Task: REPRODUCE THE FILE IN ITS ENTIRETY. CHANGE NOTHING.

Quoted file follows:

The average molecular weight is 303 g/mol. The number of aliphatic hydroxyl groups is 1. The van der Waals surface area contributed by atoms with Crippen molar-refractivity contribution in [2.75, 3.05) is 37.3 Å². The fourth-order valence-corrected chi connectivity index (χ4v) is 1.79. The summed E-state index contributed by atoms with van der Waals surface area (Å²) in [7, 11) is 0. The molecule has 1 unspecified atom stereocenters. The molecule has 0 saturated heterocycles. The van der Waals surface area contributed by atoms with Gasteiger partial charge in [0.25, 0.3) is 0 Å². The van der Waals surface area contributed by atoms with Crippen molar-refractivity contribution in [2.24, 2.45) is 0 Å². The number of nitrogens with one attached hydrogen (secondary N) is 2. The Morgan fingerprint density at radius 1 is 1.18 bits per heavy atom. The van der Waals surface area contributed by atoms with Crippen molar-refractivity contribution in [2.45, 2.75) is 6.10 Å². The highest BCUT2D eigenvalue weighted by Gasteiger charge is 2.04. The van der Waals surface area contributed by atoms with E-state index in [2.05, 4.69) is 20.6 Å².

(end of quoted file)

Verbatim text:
The average molecular weight is 303 g/mol. The number of aliphatic hydroxyl groups is 1. The van der Waals surface area contributed by atoms with Crippen molar-refractivity contribution in [2.75, 3.05) is 37.3 Å². The fourth-order valence-corrected chi connectivity index (χ4v) is 1.79. The summed E-state index contributed by atoms with van der Waals surface area (Å²) in [7, 11) is 0. The molecule has 1 unspecified atom stereocenters. The molecule has 0 saturated heterocycles. The van der Waals surface area contributed by atoms with Gasteiger partial charge in [0.25, 0.3) is 0 Å². The van der Waals surface area contributed by atoms with Crippen molar-refractivity contribution in [2.24, 2.45) is 0 Å². The number of nitrogens with one attached hydrogen (secondary N) is 2. The Morgan fingerprint density at radius 1 is 1.18 bits per heavy atom. The van der Waals surface area contributed by atoms with Crippen molar-refractivity contribution in [2.45, 2.75) is 6.10 Å². The highest BCUT2D eigenvalue weighted by Gasteiger charge is 2.04. The van der Waals surface area contributed by atoms with E-state index in [2.05, 4.69) is 20.6 Å².